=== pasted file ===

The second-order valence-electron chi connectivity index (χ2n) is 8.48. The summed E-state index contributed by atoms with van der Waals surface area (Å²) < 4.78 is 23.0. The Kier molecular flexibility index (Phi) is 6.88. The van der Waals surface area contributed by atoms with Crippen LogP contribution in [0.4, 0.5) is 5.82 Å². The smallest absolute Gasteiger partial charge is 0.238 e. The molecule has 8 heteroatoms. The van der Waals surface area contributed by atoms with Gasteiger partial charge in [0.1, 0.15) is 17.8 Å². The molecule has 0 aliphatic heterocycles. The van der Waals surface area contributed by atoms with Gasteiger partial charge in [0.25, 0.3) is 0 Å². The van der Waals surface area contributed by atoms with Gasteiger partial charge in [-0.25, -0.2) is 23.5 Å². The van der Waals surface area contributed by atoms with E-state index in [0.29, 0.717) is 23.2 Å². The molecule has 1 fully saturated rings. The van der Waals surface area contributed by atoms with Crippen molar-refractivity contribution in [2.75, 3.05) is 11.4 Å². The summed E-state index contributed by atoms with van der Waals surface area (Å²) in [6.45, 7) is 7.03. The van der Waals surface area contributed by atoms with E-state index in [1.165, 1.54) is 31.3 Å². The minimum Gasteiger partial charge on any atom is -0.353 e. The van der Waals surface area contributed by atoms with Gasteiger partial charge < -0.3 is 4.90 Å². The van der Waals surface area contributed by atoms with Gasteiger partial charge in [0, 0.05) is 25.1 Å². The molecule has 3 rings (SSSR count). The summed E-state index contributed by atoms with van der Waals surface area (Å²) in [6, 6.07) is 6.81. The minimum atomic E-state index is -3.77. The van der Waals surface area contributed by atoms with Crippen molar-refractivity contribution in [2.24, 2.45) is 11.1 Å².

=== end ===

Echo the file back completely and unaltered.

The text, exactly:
The second-order valence-electron chi connectivity index (χ2n) is 8.48. The summed E-state index contributed by atoms with van der Waals surface area (Å²) < 4.78 is 23.0. The Kier molecular flexibility index (Phi) is 6.88. The van der Waals surface area contributed by atoms with Crippen LogP contribution in [0.4, 0.5) is 5.82 Å². The smallest absolute Gasteiger partial charge is 0.238 e. The molecule has 8 heteroatoms. The van der Waals surface area contributed by atoms with Gasteiger partial charge in [0.1, 0.15) is 17.8 Å². The molecule has 0 aliphatic heterocycles. The van der Waals surface area contributed by atoms with Gasteiger partial charge in [0.25, 0.3) is 0 Å². The van der Waals surface area contributed by atoms with Gasteiger partial charge in [-0.25, -0.2) is 23.5 Å². The van der Waals surface area contributed by atoms with E-state index in [0.29, 0.717) is 23.2 Å². The molecule has 1 fully saturated rings. The van der Waals surface area contributed by atoms with Crippen molar-refractivity contribution in [2.75, 3.05) is 11.4 Å². The summed E-state index contributed by atoms with van der Waals surface area (Å²) in [6.45, 7) is 7.03. The van der Waals surface area contributed by atoms with E-state index in [1.165, 1.54) is 31.3 Å². The minimum Gasteiger partial charge on any atom is -0.353 e. The van der Waals surface area contributed by atoms with Gasteiger partial charge < -0.3 is 4.90 Å². The van der Waals surface area contributed by atoms with Gasteiger partial charge in [0, 0.05) is 25.1 Å². The molecule has 3 rings (SSSR count). The summed E-state index contributed by atoms with van der Waals surface area (Å²) in [6, 6.07) is 6.81. The minimum atomic E-state index is -3.77. The van der Waals surface area contributed by atoms with Crippen molar-refractivity contribution in [2.24, 2.45) is 11.1 Å².